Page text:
Our Travellers were now miserably poor, and were compelled to practise the most rigid economy, living entirely on corn, and never tasting meat, unless fortunate enough to kill a pigeon. A severe dysentery confined Captain Lyon to his bed for twentytwo days; and when he became convalescent, Mr. Ritchie fell sick, and was seized with delirium. Their money was by this time exhausted; and the Sultan's treacherous plans to distress them, were so well arranged, that no one would buy their goods.
For six weeks,' says Captain Lyon, we were without animal food, subsisting on a scanty portion of corn and dates. Our horses were mere skeletons, added to which, Belford became totally deaf, and so emaciated as to be unable to walk. My situation now created the most gloomy apprehensions. If my two companions died, I had no money to bury them, or to support myself. My naturally sanguine mind, however, and above all, my firm reliance on that Power which had so mercifully protected me hitherto, prevented me from from desponding. On Belford's beginning a little to rally, we took turns in nursing our poor companion; and having no servant, we performed for Mr. Ritchie the most menial offices. Rhamadan was announced on the 23rd of June. The strictest fast was immediately commenced before day about 3 o'clock, till sun-set at 7 P.M. During this time, no one eats or drinks, smokes or chews tobacco; and even smelling perfumes is considered as wicked, as is swallowing the saliva. The heat was excessive. (128 Farenheit.) p. 102.
At this time they were obliged to eat by stealth; for their friend Mukni had surrounded them with spies. In this wretched state of destitution, they met with a remarkable instance of disinterested friendship, in the conduct of Mohammed el Lizari and his brother Yussuf, who shewed them the greatest kindness. It is most cheering to find among mankind in their most degraded and abject condition, virtuous exceptions, which, like the oases of the deserts, refresh and gladden the mind, wearied with the monotonous and sombre picture of the baseness and
malignity exhibited among tribes so ferocious as those of this wretched country.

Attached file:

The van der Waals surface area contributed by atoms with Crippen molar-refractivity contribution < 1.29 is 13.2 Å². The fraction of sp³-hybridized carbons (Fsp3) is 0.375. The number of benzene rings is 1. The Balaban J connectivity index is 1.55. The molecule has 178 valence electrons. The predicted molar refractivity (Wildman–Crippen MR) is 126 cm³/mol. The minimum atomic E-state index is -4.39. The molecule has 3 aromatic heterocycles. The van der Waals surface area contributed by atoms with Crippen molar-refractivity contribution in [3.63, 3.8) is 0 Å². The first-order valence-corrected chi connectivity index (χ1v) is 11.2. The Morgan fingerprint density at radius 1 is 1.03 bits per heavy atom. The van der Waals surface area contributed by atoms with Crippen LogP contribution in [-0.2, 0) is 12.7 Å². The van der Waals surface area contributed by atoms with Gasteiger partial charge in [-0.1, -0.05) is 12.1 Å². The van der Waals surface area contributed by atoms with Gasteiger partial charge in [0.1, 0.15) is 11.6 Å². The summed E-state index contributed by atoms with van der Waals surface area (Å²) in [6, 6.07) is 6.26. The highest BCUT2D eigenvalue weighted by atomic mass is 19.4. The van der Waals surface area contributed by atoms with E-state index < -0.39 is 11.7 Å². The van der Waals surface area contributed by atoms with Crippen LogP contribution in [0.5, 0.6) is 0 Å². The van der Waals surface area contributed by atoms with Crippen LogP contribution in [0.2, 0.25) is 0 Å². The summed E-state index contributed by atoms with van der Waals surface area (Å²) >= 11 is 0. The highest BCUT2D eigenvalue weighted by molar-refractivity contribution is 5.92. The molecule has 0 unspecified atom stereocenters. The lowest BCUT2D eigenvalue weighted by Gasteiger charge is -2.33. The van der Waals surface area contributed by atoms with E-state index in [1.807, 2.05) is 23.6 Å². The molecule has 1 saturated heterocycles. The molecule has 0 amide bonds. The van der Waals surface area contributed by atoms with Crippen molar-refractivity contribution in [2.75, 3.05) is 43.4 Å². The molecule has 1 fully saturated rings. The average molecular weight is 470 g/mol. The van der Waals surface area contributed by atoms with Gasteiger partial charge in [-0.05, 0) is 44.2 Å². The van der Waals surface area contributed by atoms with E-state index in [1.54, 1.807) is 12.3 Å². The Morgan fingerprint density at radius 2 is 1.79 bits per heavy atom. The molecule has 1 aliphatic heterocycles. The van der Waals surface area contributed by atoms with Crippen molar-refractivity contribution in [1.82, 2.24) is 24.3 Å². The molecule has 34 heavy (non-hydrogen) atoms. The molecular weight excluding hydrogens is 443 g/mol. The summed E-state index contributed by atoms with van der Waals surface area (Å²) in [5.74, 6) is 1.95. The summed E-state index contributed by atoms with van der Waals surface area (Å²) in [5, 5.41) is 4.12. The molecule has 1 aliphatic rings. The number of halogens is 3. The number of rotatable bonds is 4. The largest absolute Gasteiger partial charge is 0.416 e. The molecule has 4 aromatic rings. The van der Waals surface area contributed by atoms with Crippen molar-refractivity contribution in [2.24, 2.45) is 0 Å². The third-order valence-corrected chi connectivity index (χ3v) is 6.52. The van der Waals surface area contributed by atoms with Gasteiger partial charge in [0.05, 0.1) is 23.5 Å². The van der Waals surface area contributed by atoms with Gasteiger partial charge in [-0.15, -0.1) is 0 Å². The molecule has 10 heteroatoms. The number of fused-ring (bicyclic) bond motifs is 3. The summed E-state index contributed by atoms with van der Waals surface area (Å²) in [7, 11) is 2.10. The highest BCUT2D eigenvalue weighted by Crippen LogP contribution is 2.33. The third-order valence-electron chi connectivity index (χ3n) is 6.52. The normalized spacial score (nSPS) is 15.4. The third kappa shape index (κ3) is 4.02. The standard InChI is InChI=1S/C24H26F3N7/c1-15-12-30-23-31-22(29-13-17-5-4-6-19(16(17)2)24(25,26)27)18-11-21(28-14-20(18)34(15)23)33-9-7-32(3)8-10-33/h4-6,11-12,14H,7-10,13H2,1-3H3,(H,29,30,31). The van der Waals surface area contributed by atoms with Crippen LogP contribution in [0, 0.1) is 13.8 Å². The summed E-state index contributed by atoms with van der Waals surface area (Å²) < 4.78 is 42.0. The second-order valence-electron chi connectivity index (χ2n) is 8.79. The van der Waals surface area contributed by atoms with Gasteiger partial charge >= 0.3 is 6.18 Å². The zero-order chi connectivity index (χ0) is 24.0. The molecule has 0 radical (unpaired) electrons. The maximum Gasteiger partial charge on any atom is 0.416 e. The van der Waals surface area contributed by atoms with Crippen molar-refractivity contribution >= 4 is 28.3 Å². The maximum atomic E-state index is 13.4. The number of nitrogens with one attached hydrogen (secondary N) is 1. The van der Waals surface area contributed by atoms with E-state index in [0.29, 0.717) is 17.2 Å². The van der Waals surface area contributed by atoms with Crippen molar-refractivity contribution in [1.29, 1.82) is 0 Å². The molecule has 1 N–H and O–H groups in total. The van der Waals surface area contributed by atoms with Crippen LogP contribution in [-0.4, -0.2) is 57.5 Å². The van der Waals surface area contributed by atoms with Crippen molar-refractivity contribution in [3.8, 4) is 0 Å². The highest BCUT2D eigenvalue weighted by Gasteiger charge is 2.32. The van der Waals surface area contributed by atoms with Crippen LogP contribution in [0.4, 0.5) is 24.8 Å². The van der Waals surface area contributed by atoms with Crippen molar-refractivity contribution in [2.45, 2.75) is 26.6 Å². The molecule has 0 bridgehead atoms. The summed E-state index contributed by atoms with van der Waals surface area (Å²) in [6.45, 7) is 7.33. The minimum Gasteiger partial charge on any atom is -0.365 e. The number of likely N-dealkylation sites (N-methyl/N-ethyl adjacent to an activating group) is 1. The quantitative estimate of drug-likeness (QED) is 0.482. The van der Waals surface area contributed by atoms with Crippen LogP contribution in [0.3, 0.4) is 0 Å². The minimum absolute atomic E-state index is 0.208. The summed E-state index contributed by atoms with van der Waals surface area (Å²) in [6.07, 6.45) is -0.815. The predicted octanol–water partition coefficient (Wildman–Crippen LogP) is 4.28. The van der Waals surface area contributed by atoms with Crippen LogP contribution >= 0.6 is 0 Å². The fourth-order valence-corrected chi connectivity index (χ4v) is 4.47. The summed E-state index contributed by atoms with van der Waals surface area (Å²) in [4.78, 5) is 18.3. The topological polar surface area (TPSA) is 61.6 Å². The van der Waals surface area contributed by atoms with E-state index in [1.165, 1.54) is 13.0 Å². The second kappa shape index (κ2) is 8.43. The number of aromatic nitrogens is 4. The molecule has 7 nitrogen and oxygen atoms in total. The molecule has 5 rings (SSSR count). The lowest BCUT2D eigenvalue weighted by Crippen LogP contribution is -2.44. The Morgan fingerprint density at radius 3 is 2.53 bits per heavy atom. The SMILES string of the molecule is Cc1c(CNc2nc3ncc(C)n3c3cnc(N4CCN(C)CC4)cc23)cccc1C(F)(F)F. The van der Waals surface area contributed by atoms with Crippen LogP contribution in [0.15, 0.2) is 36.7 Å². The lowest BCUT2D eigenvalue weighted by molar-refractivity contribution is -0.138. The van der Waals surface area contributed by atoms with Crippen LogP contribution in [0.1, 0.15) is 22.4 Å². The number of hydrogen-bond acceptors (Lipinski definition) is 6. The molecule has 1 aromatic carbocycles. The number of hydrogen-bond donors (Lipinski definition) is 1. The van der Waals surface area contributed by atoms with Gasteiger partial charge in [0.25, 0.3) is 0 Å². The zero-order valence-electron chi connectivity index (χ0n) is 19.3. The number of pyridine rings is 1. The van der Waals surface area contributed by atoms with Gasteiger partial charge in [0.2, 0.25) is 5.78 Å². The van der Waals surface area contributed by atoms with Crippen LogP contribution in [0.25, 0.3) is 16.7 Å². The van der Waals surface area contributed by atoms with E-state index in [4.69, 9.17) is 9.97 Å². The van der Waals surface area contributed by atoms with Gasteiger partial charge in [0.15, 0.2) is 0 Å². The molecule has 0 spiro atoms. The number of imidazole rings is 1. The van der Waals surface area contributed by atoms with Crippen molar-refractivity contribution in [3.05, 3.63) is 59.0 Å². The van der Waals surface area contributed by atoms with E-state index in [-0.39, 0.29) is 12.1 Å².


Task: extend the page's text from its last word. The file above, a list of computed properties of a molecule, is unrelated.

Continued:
Captain Lyon describes a singular tribe of Arabs, of whom he frequently saw detached parties at Mourzouk. They are a fine race, comparatively white. They cover the face half way up the bridge of the nose; the covering, which extends below the chin to the breast, is of glazed cotton, of different colours : the beard is kept close clipped so as not to interfere with it. They wear turbans of different colours, and their common dress is a large loose shirt (the sleeves of the same size as the body) of blue cotton. From the left wrist hangs a dagger, the bilt towards the hand. No Tuarick (this is the name of the tribe) is ever seen without this appendage, together with a light spear of iron inlaid with brass, about six feet in length, which is thrown to a great distance. They are extremely superstitious, and are for the most part covered with charms against disorders and accidents. Their language is the Breber tongue, which is spoken in the mountains behind Tunis, and in some parts of Morocco. They have a strong aversion to washing their clothes, and indeed to ablutions in general. Our Travellers made many attempts to discover the reason of this singular hydrophobia; but to all their inquiries, this was the answer: 'God never intended that man should injure his health water having been given to man to drink, it does not agree with the skin of a Tuarick, who always falls sick after much washing.' They inhabit the immense track of country called in maps Sahara or the Great Desert, wandering like other Arab tribes, and subsisting by plunder. They have a singular manner of riding on swift, tall dromedaries, called Maberry, (the Heire of travellers,) with which they perform extraordinary journeys. The saddle, which is very small, is placed on the withers, and confined by a band under the belly; and the seat is maintained by balancing the body against the neck of the animal. They manage them with great dexterity. The full speed of the Maherry is a long trot at about nine miles an hour.